There Jessica Chastain was, going about her normal Jessica Chastain business: On International Women’s Day last week, she posted a photo of herself on Instagram wearing a $710 T-shirt that said, “We should all be feminists.” For the effort, she was rewarded with more than 160,000 likes and over a thousand comments. One comment, though, from a woman named Karin Schulz, seemed intended to provoke: “Yes feminist that believe in God and stand up for The Unborn. I would be for that kind of feminist.”
As an actress with a growing reputation for activism, Chastain has surely been the recipient of attacks before, and she warns Instagram users that she doesn’t tolerate them: “Play nice or I will BLOCK you,” her bio declares. But she didn’t block Schulz. Instead, she … gave her some money.
In addition to being a tool for following and apparently cyber-bullying celebrities, Instagram frequently serves as a hub for one’s other online presences and projects. Such was the case with Schulz—Chastain was able to follow Schulz’s profile to her GoFundMe page, where the commenter is raising money for infertility treatment. Of the dozen or so donations thus far, the highest one had been for $200, but Chastain coughed up $2,000. She also composed a warm response: “Yes, you can decide what is right for you. I am pro-choice and I believe that everyone has the right to make their own decision. I read about your journey to become a mother and it broke my heart. I hope that your dream will come true in 2018. Much love to you”
The internet, of course, went wild, as the soft, forgiving response seemed entirely in line with the gentle, feminist persona Chastain had been modeling in the first place.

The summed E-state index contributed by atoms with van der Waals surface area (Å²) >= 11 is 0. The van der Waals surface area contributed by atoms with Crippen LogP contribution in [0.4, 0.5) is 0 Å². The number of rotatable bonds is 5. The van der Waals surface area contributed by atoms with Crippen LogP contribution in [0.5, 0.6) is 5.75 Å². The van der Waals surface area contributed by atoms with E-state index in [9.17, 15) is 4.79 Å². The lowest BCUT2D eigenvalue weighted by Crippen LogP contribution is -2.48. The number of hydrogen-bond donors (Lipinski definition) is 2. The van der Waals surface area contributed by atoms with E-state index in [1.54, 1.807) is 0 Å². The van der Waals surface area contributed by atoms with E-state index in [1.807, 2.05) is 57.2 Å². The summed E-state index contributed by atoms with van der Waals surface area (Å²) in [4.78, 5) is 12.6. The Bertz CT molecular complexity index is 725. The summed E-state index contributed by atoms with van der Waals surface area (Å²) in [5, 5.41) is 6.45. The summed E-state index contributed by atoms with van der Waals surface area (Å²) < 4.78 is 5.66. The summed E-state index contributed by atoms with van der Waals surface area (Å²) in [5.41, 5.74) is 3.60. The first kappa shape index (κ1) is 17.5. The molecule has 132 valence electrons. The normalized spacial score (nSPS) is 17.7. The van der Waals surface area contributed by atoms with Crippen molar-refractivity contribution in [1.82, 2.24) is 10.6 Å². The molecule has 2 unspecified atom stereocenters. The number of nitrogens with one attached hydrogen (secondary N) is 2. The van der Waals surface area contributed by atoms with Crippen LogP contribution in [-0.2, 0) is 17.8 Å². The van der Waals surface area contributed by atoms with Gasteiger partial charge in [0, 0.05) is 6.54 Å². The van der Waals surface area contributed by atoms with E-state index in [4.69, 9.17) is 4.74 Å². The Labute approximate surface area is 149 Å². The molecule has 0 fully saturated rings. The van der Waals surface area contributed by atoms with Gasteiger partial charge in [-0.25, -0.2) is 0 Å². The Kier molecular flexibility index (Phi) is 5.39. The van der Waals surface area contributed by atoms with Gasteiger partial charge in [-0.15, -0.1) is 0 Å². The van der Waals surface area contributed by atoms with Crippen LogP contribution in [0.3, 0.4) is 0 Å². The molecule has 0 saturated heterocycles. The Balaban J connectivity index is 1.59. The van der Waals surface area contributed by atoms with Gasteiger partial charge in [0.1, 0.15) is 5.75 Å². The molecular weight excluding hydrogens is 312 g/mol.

Despite the unlikely nature of this exchange, this isn’t the first time something like this has happened. A few months ago, Sarah Silverman reached out to someone who called her a C-word on Twitter and, after some back-and-forth, ended up helping him pay some medical bills, too. So there we have it, a microtrend—but what should we make of this new development in online fandom that finds celebrities literally paying their haters?
Celebrity clapbacks are already a reliable subject of online entertainment news—Chrissy Teigen claps back enough that there are BuzzFeed lists devoted to her many retorts to her haters. Stars are often celebrated for their sassiness, but as Chastain showed us, they’re also celebrated for their kindness. Since we now take it as a given that the internet is a toxic place, maybe it feels refreshing to see a celebrity be the bigger person and offer some sympathy. Stars: We love to watch them shut down haters, and we love to watch them invert our expectations by killing their haters with kindness. Maybe we just love to watch them do anything at all.
Another wrinkle to this Chastain episode is that, because online comments make tone hard to pin down, it can easily be read as an act of pettiness, wherein the rich actress is rubbing the poor rube’s nose in all her money. But in the end, the lady who needed money still actually got some so, even if that was the intent … the ends might justify the means? Still, there’s something about the thrust of the story that makes it feel like the cash ended up in the wrong place: Think of the poor soul who yaaaaas-es Chastain’s every post, or the Sarah Silverman follower who has never waged an obscenity at her—where’s their $2,000?
This was one small incident. And yet just about everything about this interaction underscores the ways in which America and our online ecosystem are both deeply unfair places. Celebrities, who already have more money and influence than everyone else, see that influence replicated online. It’s probably not a coincidence that two trolls happened to both be dealing with medical expenses they couldn’t afford: It’s a consequence of a society without a safety net, where a high percentage of Americans can’t pay for the health care they need. What are the odds that behind every rude comment online, you’ll find a suffering human with a GoFundMe account? Pretty good, it turns out. The question is how much longer paying up will feel novel enough to garner some good PR, though that might not stop a new crop of haters from trying their luck.
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